verb (used with object), ex·pa·tri·at·ed, ex·pa·tri·at·ing.
verb (used without object), ex·pa·tri·at·ed, ex·pa·tri·at·ing.
Origin of expatriate
Related formsex·pa·tri·a·tion, nounself-ex·pa·tri·a·tion, noun
Examples from the Web for expatriation
The way Parks and Brechneff fall in love with their adoptive homes is profoundly characteristic of expatriation altogether.Insider Outsiders: How to Write About Greece and Italy|Alexander Aciman|July 6, 2013|DAILY BEAST
In the first place, the expatriation issue wasn't decided until that time.Warren Commission (5 of 26): Hearings Vol. V (of 15)|The President's Commission on the Assassination of President Kennedy
He trusted the rights of man would not be thus infringed, but that they should allow the right of expatriation unclogged.Abridgment of the Debates of Congress, from 1789 to 1856, Vol. II (of 16)|Thomas Hart Benton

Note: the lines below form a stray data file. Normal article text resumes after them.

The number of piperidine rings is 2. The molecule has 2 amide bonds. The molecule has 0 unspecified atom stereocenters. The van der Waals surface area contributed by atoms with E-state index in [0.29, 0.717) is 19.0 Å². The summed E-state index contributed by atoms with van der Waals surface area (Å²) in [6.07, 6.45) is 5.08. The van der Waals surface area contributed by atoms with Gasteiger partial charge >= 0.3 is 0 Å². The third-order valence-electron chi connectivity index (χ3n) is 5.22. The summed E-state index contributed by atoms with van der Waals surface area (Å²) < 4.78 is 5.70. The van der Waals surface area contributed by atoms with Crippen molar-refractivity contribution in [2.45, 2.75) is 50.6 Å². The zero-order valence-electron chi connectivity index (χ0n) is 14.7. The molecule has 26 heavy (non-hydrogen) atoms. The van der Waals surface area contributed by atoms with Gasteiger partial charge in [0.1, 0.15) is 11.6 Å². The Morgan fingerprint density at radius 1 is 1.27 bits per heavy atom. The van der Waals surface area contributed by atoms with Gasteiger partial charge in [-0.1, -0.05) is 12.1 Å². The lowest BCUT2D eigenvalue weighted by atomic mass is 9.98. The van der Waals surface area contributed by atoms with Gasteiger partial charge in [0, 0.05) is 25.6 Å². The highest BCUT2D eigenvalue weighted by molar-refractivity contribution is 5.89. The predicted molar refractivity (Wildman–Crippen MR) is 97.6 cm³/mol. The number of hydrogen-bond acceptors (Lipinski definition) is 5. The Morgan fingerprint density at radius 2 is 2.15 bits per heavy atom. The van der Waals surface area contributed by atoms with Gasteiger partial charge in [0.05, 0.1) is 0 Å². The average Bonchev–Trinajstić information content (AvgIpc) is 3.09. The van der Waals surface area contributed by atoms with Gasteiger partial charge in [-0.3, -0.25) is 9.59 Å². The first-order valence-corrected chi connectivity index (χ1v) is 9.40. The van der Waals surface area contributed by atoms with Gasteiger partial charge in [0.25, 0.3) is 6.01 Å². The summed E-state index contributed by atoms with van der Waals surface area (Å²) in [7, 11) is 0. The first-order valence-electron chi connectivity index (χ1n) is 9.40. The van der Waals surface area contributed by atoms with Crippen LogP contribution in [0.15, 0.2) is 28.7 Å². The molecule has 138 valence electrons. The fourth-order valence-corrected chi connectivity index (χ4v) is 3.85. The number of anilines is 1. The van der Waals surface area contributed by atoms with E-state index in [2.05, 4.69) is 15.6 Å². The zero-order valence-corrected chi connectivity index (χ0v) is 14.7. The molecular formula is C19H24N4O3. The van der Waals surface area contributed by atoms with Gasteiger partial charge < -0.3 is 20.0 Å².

I was brought to trial, found guilty of manslaughter, and sentenced to seven years' expatriation.
He is ordered to Homburg, and I know that the expatriation will entail a loss of nearly £50 a week upon him just at present.The History of "Punch"|M. H. Spielmann
It declared any "scheme of expatriation" to be "delusive, cruel, and dangerous."The Works of Whittier, Volume VII (of VII)|John Greenleaf Whittier
British Dictionary definitions for expatriation
adjective (ɛksˈpætrɪɪt, -ˌeɪt)
noun (ɛksˈpætrɪɪt, -ˌeɪt)
verb (ɛksˈpætrɪˌeɪt) (tr)
Derived Formsexpatriation, noun
Word Origin for expatriate
Culture definitions for expatriation (1 of 2)
Voluntarily leaving the nation of one's birth for permanent or prolonged residence in another country.
Culture definitions for expatriation (2 of 2)
Voluntary departure from the nation of one's birth for permanent or prolonged residence in another nation.